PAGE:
Our skin has many types of neurons that allow us to feel upon touch. They are receptors of different kinds that are triggered by different stimuli but activate the same way upon triggering. Thermoreceptors trigger on change in temperature. Nociceptors trigger on pain. Mechanoreceptors trigger on mechanical stress. These receptors send signals to the spinal cord and the brain to register a touch.
A combination of these receptors spread across an area leads to a triggering in various nature depending on the stimuli. This is how we are able to distinguish textures and types of touch.
In general, robots are really good at predictable motions that can be broken down to a set of axis and have a known distribution of forces. This is why a robot is used for welding different parts of a vehicle body but a human operator is used to install an intricate wiring harness.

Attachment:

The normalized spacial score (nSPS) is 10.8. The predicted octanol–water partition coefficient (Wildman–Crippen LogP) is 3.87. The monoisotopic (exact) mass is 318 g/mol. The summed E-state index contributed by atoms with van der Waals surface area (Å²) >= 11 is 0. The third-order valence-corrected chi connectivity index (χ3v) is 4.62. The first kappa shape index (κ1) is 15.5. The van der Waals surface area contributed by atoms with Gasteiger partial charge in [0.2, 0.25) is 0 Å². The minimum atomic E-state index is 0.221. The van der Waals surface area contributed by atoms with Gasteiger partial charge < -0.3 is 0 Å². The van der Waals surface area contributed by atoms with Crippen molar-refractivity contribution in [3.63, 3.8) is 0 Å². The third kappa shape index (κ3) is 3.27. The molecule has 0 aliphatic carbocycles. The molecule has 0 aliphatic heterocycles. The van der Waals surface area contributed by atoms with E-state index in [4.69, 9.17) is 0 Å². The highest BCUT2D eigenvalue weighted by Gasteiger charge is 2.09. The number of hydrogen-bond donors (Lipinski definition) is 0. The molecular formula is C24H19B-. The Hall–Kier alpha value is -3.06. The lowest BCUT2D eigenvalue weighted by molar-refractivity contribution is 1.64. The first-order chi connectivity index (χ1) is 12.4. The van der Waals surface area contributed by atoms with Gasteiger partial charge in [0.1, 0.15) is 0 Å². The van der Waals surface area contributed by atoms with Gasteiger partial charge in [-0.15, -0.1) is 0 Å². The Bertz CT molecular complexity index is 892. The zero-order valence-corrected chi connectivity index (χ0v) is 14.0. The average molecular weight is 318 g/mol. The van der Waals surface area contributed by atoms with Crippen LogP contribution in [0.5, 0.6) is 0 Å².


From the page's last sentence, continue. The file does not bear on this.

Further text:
Tactile feedback would be a large improvement in the feedback loop for robots if they need even a fighting chance to learn more complex tasks. A new technology developed by aat the University of Hong Kong allows robots to detect tactile inputs at a super-resolution.
The system uses a flexible magnetized film as the skin and a printed circuit board for the structure. The film creates a magnetic field within the device and the subtle changes in the field is sensed to determine the touch.